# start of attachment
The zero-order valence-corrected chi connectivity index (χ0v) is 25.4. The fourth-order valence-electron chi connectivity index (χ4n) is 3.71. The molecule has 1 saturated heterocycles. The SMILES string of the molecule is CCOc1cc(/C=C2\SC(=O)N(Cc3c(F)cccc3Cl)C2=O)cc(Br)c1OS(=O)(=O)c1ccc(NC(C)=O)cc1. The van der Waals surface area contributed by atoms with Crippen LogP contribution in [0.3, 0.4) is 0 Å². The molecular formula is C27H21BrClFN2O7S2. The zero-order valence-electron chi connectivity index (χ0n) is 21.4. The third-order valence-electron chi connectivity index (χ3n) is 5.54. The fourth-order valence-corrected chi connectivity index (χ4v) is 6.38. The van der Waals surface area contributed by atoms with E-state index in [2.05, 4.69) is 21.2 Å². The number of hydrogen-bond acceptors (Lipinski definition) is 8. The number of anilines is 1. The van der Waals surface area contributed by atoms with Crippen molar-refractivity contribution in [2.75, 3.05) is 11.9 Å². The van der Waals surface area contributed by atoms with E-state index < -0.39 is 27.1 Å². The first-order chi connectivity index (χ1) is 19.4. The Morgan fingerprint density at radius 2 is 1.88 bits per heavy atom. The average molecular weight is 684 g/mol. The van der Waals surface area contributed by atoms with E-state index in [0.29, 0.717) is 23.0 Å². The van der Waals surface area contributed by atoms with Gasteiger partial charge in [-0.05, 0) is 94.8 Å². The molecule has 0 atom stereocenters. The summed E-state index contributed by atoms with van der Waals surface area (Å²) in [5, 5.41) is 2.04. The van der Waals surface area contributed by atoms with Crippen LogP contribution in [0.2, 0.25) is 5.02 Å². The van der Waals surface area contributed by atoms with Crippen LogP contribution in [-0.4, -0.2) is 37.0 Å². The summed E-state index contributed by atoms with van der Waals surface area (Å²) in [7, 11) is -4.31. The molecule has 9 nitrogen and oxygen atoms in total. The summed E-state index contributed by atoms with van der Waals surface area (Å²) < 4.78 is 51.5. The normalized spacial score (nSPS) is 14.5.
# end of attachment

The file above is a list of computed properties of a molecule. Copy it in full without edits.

The zero-order valence-corrected chi connectivity index (χ0v) is 25.4. The fourth-order valence-electron chi connectivity index (χ4n) is 3.71. The molecule has 1 saturated heterocycles. The SMILES string of the molecule is CCOc1cc(/C=C2\SC(=O)N(Cc3c(F)cccc3Cl)C2=O)cc(Br)c1OS(=O)(=O)c1ccc(NC(C)=O)cc1. The van der Waals surface area contributed by atoms with Crippen LogP contribution in [0.3, 0.4) is 0 Å². The molecular formula is C27H21BrClFN2O7S2. The zero-order valence-electron chi connectivity index (χ0n) is 21.4. The third-order valence-electron chi connectivity index (χ3n) is 5.54. The fourth-order valence-corrected chi connectivity index (χ4v) is 6.38. The van der Waals surface area contributed by atoms with E-state index in [2.05, 4.69) is 21.2 Å². The number of hydrogen-bond acceptors (Lipinski definition) is 8. The number of anilines is 1. The van der Waals surface area contributed by atoms with Crippen molar-refractivity contribution in [2.75, 3.05) is 11.9 Å². The van der Waals surface area contributed by atoms with E-state index < -0.39 is 27.1 Å². The first-order chi connectivity index (χ1) is 19.4. The Morgan fingerprint density at radius 2 is 1.88 bits per heavy atom. The average molecular weight is 684 g/mol. The van der Waals surface area contributed by atoms with E-state index in [0.29, 0.717) is 23.0 Å². The van der Waals surface area contributed by atoms with Gasteiger partial charge in [-0.05, 0) is 94.8 Å². The molecule has 0 atom stereocenters. The summed E-state index contributed by atoms with van der Waals surface area (Å²) in [5, 5.41) is 2.04. The van der Waals surface area contributed by atoms with Crippen LogP contribution in [0.2, 0.25) is 5.02 Å². The van der Waals surface area contributed by atoms with Crippen LogP contribution in [-0.4, -0.2) is 37.0 Å². The summed E-state index contributed by atoms with van der Waals surface area (Å²) in [7, 11) is -4.31. The molecule has 9 nitrogen and oxygen atoms in total. The summed E-state index contributed by atoms with van der Waals surface area (Å²) < 4.78 is 51.5. The normalized spacial score (nSPS) is 14.5.